Zaramela, Livia S., Martino, Cameron, Alisson-Silva, Frederico, Rees, Steven D., Diaz, Sandra L., Chuzel, Léa, Ganatra, Mehul B., Taron, Christopher H., Secrest, Patrick, Zuñiga, Cristal, Huang, Jianbo, Siegel, Dionicio, Chang, Geoffrey, Varki, Ajit, & Zengler, Karsten. Gut bacteria responding to dietary change encode sialidases that exhibit preference for red meat-associated carbohydrates. United States. https://doi.org/10.1038/s41564-019-0564-9
Zaramela, Livia S., Martino, Cameron, Alisson-Silva, Frederico, Rees, Steven D., Diaz, Sandra L., Chuzel, Léa, Ganatra, Mehul B., Taron, Christopher H., Secrest, Patrick, Zuñiga, Cristal, Huang, Jianbo, Siegel, Dionicio, Chang, Geoffrey, Varki, Ajit, and Zengler, Karsten. Mon . "Gut bacteria responding to dietary change encode sialidases that exhibit preference for red meat-associated carbohydrates". United States. https://doi.org/10.1038/s41564-019-0564-9. https://www.osti.gov/servlets/purl/1600797.
@article{osti_1600797,
title = {Gut bacteria responding to dietary change encode sialidases that exhibit preference for red meat-associated carbohydrates},
author = {Zaramela, Livia S. and Martino, Cameron and Alisson-Silva, Frederico and Rees, Steven D. and Diaz, Sandra L. and Chuzel, Léa and Ganatra, Mehul B. and Taron, Christopher H. and Secrest, Patrick and Zuñiga, Cristal and Huang, Jianbo and Siegel, Dionicio and Chang, Geoffrey and Varki, Ajit and Zengler, Karsten},
abstractNote = {Dietary habits have been associated with alterations of the human gut resident microorganisms contributing to obesity, diabetes and cancer. In Western diets, red meat is a frequently eaten food, but long-term consumption has been associated with increased risk of disease. Red meat is enriched in N-glycolylneuraminic acid (Neu5Gc) that cannot be synthesized by humans. However, consumption can cause Neu5Gc incorporation into cell surface glycans, especially in carcinomas. As a consequence, an inflammatory response is triggered when Neu5Gc-containing glycans encounter circulating anti-Neu5Gc antibodies. Although bacteria can use free sialic acids as a nutrient source, it is currently unknown if gut microorganisms contribute to releasing Neu5Gc from food. Iin this work, we found that a Neu5Gc-rich diet induces changes in the gut microbiota, with Bacteroidales and Clostridiales responding the most. Genome assembling of mouse and human shotgun metagenomic sequencing identified bacterial sialidases with previously unobserved substrate preference for Neu5Gc-containing glycans. X-ray crystallography revealed key amino acids potentially contributing to substrate preference. Additionally, we verified that mouse and human sialidases were able to release Neu5Gc from red meat. The release of Neu5Gc from red meat using bacterial sialidases could reduce the risk of inflammatory diseases associated with red meat consumption, including colorectal cancer and atherosclerosis.},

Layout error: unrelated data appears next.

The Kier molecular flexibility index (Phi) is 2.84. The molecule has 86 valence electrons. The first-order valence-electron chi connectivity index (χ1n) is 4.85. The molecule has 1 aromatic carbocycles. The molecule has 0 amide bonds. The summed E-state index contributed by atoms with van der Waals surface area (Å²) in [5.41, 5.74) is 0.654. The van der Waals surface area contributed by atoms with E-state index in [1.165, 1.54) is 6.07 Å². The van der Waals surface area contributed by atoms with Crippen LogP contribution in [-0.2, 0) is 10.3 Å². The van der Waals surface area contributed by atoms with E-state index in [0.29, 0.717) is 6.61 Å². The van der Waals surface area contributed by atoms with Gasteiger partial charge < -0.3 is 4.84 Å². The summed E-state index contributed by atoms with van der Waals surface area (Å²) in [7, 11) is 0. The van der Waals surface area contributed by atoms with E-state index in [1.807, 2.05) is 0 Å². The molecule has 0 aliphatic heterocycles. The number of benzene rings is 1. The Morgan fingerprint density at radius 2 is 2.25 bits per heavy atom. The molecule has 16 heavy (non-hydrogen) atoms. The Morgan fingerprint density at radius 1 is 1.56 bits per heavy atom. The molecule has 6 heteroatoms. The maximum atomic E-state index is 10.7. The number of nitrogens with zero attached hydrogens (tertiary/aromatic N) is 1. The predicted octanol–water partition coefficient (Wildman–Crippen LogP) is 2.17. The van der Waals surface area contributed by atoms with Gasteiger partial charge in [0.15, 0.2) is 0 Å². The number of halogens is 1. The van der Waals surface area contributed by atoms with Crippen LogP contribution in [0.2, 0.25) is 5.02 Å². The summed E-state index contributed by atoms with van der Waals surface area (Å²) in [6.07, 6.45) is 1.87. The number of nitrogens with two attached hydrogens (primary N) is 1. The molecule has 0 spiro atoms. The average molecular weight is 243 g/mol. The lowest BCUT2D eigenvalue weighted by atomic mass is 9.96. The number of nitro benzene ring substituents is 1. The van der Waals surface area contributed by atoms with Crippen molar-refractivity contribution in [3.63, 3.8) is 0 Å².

doi = {10.1038/s41564-019-0564-9},
journal = {Nature Microbiology},
number = 12,
volume = 4,
place = {United States},
year = {2019},
month = {9}
}